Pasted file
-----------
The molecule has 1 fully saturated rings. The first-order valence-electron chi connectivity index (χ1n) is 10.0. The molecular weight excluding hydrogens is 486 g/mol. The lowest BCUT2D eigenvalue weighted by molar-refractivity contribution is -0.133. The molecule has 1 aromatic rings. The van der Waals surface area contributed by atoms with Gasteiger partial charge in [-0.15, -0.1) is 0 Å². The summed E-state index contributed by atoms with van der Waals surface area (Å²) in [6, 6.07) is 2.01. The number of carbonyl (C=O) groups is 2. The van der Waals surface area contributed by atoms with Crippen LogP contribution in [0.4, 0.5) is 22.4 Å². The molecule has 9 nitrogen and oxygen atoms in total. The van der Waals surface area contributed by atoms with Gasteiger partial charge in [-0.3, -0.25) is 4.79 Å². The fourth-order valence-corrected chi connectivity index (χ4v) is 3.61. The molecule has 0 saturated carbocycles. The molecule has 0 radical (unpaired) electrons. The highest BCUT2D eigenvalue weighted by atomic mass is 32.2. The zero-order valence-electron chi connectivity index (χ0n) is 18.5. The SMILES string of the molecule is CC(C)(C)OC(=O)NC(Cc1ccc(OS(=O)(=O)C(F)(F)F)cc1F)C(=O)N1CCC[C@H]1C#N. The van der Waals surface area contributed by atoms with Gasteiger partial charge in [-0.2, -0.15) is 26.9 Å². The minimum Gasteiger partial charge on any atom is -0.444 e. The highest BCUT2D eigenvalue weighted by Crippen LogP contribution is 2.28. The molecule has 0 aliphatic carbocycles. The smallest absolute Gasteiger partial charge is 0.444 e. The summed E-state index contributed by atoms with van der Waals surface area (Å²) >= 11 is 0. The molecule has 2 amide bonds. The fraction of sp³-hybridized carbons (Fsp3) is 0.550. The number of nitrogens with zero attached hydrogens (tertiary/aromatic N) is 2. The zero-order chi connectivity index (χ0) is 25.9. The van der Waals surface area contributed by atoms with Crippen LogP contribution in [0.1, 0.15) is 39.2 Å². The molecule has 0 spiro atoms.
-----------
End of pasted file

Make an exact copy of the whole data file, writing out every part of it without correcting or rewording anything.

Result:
The molecule has 1 fully saturated rings. The first-order valence-electron chi connectivity index (χ1n) is 10.0. The molecular weight excluding hydrogens is 486 g/mol. The lowest BCUT2D eigenvalue weighted by molar-refractivity contribution is -0.133. The molecule has 1 aromatic rings. The van der Waals surface area contributed by atoms with Gasteiger partial charge in [-0.15, -0.1) is 0 Å². The summed E-state index contributed by atoms with van der Waals surface area (Å²) in [6, 6.07) is 2.01. The number of carbonyl (C=O) groups is 2. The van der Waals surface area contributed by atoms with Crippen LogP contribution in [0.4, 0.5) is 22.4 Å². The molecule has 9 nitrogen and oxygen atoms in total. The van der Waals surface area contributed by atoms with Gasteiger partial charge in [-0.3, -0.25) is 4.79 Å². The fourth-order valence-corrected chi connectivity index (χ4v) is 3.61. The molecule has 0 saturated carbocycles. The molecule has 0 radical (unpaired) electrons. The highest BCUT2D eigenvalue weighted by atomic mass is 32.2. The zero-order valence-electron chi connectivity index (χ0n) is 18.5. The SMILES string of the molecule is CC(C)(C)OC(=O)NC(Cc1ccc(OS(=O)(=O)C(F)(F)F)cc1F)C(=O)N1CCC[C@H]1C#N. The van der Waals surface area contributed by atoms with Gasteiger partial charge in [-0.2, -0.15) is 26.9 Å². The minimum Gasteiger partial charge on any atom is -0.444 e. The highest BCUT2D eigenvalue weighted by Crippen LogP contribution is 2.28. The molecule has 0 aliphatic carbocycles. The smallest absolute Gasteiger partial charge is 0.444 e. The summed E-state index contributed by atoms with van der Waals surface area (Å²) >= 11 is 0. The molecule has 2 amide bonds. The fraction of sp³-hybridized carbons (Fsp3) is 0.550. The number of nitrogens with zero attached hydrogens (tertiary/aromatic N) is 2. The zero-order chi connectivity index (χ0) is 25.9. The van der Waals surface area contributed by atoms with Crippen LogP contribution in [0.1, 0.15) is 39.2 Å². The molecule has 0 spiro atoms.